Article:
When the Patriots drafted Julian Edelman out of Kent State in 2009, the franchise was in a period of transition. Many of the defining players from the team's dynasty era were gone, or soon to depart. Time was forcing the Patriots to move on, to assemble a young team with fresh faces and, ultimately, to sculpt a brilliant new identity.
Edelman's rookie year coincided with Tom Brady's dramatic return from the devastating knee injury which had robbed him of the previous season. On the surface, the 2009 season was billed as something of a rejuvenation year for Brady and the Patriots, but, realistically, the team didn't have enough depth or toughness. They got battered by the Ravens in the wild-card round.
Things got worse in 2010, when they were defeated by the Jets in the divisional round. It was a brutal loss which signified a serious problem that couldn't be ignored any longer: The Patriots were lost. They were caught somewhere in time, stuck between the old and the new, without any refreshing character.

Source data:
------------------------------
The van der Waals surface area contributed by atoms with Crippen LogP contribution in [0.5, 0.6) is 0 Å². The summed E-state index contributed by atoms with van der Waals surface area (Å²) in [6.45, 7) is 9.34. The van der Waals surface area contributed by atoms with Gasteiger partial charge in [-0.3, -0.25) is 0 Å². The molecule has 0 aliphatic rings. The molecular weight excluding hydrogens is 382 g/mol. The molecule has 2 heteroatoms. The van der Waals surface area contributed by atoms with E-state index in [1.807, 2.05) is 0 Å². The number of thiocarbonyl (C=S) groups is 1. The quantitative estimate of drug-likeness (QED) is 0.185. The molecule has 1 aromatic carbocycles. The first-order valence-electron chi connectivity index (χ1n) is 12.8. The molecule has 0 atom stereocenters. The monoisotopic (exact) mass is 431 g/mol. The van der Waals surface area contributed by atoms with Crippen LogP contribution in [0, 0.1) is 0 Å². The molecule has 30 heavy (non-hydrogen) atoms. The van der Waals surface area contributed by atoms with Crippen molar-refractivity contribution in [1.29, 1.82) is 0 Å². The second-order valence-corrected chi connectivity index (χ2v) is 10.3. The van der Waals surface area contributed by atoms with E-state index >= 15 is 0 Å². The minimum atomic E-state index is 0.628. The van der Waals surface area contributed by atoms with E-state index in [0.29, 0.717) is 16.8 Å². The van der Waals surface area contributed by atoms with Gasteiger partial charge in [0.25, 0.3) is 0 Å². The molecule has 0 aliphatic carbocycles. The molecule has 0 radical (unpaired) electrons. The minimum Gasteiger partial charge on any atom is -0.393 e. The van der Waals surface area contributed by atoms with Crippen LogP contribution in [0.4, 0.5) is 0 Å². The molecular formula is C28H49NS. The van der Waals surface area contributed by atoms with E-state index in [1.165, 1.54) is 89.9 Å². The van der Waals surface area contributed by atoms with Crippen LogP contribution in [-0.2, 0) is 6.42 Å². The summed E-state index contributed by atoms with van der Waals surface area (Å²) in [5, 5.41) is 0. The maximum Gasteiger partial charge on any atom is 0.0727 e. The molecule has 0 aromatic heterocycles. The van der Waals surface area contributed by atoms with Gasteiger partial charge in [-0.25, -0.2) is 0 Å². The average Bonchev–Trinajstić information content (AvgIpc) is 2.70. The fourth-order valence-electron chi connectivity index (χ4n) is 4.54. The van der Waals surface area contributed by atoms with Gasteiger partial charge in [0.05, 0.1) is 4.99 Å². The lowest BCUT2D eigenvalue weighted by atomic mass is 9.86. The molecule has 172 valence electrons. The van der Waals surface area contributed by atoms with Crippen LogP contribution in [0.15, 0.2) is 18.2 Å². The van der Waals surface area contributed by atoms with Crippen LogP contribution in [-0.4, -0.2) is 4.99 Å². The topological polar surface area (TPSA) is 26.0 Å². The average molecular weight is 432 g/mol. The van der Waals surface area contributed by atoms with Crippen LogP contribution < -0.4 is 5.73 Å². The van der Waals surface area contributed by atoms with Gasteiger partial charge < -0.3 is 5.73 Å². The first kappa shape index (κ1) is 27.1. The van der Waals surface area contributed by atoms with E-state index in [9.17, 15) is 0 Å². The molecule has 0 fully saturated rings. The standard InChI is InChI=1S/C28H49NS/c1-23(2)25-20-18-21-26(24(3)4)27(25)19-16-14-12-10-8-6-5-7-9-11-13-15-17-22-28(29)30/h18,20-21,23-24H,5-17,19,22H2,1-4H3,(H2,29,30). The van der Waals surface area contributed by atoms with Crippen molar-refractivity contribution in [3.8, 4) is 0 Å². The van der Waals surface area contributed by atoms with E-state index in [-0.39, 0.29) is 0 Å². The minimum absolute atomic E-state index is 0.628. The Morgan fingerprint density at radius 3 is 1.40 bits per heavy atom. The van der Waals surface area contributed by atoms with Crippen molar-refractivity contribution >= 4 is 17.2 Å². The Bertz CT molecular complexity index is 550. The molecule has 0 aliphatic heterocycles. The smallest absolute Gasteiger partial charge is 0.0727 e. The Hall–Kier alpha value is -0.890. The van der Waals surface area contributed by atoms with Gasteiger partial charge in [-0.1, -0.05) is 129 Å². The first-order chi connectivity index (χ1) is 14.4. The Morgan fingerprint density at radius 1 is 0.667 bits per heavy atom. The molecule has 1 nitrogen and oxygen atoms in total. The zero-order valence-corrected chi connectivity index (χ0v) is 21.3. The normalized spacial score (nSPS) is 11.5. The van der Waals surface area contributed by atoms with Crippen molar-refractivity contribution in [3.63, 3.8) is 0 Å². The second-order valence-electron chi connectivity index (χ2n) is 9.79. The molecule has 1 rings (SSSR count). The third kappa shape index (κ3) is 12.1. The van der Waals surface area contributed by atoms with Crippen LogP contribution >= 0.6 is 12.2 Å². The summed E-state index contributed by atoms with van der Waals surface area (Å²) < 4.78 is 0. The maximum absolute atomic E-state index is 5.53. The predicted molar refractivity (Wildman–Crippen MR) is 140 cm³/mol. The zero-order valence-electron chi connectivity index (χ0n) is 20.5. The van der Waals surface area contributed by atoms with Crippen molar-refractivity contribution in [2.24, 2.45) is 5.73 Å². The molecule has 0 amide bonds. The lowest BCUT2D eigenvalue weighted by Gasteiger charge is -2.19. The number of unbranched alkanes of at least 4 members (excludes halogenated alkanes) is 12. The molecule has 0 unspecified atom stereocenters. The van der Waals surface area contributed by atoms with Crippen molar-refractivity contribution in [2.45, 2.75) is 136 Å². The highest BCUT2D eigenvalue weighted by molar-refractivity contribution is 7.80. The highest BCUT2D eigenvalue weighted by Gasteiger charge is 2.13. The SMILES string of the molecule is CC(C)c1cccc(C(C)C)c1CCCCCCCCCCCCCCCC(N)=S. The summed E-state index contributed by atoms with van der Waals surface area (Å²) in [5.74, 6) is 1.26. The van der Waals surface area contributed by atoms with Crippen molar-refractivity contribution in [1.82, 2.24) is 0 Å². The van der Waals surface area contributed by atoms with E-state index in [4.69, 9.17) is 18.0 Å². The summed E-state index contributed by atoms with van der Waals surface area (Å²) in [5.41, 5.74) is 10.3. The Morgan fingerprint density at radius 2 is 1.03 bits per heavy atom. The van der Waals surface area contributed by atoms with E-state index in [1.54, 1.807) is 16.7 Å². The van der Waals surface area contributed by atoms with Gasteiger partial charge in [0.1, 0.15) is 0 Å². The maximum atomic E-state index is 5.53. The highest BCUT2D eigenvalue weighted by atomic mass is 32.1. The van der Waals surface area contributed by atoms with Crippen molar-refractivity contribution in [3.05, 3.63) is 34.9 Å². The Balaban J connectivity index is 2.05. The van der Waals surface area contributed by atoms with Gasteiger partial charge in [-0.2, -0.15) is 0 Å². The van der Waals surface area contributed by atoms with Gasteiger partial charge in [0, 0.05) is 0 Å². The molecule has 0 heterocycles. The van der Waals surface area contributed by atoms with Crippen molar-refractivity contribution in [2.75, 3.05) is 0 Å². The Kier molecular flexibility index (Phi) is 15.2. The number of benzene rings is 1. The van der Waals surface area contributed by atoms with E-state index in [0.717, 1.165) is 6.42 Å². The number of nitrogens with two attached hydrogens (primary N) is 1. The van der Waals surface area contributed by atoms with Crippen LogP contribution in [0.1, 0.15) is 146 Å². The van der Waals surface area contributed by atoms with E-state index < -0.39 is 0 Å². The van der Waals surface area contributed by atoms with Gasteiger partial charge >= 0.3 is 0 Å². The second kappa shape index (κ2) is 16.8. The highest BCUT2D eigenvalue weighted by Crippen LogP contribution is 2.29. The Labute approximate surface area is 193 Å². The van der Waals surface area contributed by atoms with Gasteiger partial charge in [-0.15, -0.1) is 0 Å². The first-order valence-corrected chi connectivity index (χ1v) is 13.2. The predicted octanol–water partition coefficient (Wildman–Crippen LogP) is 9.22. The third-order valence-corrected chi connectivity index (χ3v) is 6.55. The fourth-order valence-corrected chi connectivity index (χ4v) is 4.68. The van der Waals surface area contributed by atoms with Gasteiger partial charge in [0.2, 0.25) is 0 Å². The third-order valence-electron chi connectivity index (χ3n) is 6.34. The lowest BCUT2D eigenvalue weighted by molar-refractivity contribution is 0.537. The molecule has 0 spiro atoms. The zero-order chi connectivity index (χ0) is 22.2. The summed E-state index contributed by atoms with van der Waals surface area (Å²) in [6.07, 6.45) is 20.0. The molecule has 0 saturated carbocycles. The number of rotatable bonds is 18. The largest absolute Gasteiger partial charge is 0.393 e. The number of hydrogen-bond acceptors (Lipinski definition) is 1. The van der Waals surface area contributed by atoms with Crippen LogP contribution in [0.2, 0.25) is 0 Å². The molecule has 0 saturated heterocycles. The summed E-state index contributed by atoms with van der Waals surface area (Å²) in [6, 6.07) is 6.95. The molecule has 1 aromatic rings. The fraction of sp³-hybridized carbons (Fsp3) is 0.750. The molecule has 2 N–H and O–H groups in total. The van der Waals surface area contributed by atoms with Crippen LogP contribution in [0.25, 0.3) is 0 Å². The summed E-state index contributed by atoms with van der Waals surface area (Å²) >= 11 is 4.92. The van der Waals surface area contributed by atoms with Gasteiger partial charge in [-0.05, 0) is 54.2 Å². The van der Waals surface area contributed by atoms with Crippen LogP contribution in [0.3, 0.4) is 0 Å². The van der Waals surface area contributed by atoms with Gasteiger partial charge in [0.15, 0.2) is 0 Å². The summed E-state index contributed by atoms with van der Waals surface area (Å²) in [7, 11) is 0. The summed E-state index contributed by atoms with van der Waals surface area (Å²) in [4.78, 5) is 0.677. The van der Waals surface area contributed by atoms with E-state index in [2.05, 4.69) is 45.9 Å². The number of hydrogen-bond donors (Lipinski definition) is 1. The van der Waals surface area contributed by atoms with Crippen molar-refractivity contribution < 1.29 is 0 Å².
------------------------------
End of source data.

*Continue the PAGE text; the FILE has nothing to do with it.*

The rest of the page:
They scratched the surface of a new identity in 2011, when Rob Gronkowski and Aaron Hernandez exploded on to the scene and altered the way the Patriots played football. Gronkowski and Hernandez revolutionized the tight end position and established themselves as the hybrid models of what every other team would come to lust after and ultimately attempt to duplicate. More importantly, they brought a new and unique personality to the team and defined the new era of Patriots football.
But the new era wasn't perfect.
A tough injury to Gronkowski played a role in another crushing Super Bowl loss to the Giants. Injuries to the tight ends continued into 2012, along with further erosion on defense, which amounted to another playoff defeat at the hands of the Ravens. The Patriots were still being held back by a lack of identity. They weren't greater than the sum of their parts—they were exactly what the sum of their parts indicated they were: Not strong enough, not cohesive enough and not deep enough.
But, over those four wayward years of soul searching for the Patriots, Julian Edelman had quietly established himself as one of the toughest and most intriguing forces on the roster. He stayed involved, season after season, even when he had every reason and every excuse to get lost in the shuffle of the team's revolving door of players.